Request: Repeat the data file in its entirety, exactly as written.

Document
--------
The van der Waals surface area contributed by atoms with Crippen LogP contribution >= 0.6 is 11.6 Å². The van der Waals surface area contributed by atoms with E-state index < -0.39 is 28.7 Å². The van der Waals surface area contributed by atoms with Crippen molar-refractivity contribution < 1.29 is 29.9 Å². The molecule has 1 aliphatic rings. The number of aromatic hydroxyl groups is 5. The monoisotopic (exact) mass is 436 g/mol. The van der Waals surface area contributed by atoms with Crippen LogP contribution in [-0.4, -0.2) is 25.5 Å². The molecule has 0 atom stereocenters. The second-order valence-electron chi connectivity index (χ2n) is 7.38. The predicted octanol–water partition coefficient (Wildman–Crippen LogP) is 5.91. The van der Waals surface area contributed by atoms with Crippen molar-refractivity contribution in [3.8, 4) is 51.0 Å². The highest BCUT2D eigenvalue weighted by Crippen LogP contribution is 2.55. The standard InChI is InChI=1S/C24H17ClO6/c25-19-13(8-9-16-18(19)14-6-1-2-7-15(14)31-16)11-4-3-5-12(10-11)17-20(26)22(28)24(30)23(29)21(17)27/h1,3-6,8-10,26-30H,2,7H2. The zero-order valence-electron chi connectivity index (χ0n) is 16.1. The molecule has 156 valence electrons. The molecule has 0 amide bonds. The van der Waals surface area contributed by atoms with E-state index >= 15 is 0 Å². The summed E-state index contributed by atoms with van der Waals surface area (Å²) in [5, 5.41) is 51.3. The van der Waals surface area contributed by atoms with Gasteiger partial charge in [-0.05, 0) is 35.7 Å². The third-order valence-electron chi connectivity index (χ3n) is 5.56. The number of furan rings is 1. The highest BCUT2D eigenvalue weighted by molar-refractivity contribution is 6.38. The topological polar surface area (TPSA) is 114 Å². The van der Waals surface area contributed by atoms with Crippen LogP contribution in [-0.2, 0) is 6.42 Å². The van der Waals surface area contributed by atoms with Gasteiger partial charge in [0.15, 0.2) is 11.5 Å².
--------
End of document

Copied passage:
The van der Waals surface area contributed by atoms with Crippen LogP contribution >= 0.6 is 11.6 Å². The van der Waals surface area contributed by atoms with E-state index < -0.39 is 28.7 Å². The van der Waals surface area contributed by atoms with Crippen molar-refractivity contribution < 1.29 is 29.9 Å². The molecule has 1 aliphatic rings. The number of aromatic hydroxyl groups is 5. The monoisotopic (exact) mass is 436 g/mol. The van der Waals surface area contributed by atoms with Crippen LogP contribution in [-0.4, -0.2) is 25.5 Å². The molecule has 0 atom stereocenters. The second-order valence-electron chi connectivity index (χ2n) is 7.38. The predicted octanol–water partition coefficient (Wildman–Crippen LogP) is 5.91. The van der Waals surface area contributed by atoms with Crippen molar-refractivity contribution in [3.8, 4) is 51.0 Å². The highest BCUT2D eigenvalue weighted by Crippen LogP contribution is 2.55. The standard InChI is InChI=1S/C24H17ClO6/c25-19-13(8-9-16-18(19)14-6-1-2-7-15(14)31-16)11-4-3-5-12(10-11)17-20(26)22(28)24(30)23(29)21(17)27/h1,3-6,8-10,26-30H,2,7H2. The zero-order valence-electron chi connectivity index (χ0n) is 16.1. The molecule has 156 valence electrons. The molecule has 0 amide bonds. The van der Waals surface area contributed by atoms with E-state index >= 15 is 0 Å². The summed E-state index contributed by atoms with van der Waals surface area (Å²) in [5, 5.41) is 51.3. The van der Waals surface area contributed by atoms with Gasteiger partial charge in [-0.05, 0) is 35.7 Å². The third-order valence-electron chi connectivity index (χ3n) is 5.56. The number of furan rings is 1. The highest BCUT2D eigenvalue weighted by molar-refractivity contribution is 6.38. The topological polar surface area (TPSA) is 114 Å². The van der Waals surface area contributed by atoms with Crippen LogP contribution in [-0.2, 0) is 6.42 Å². The van der Waals surface area contributed by atoms with Gasteiger partial charge in [0.15, 0.2) is 11.5 Å².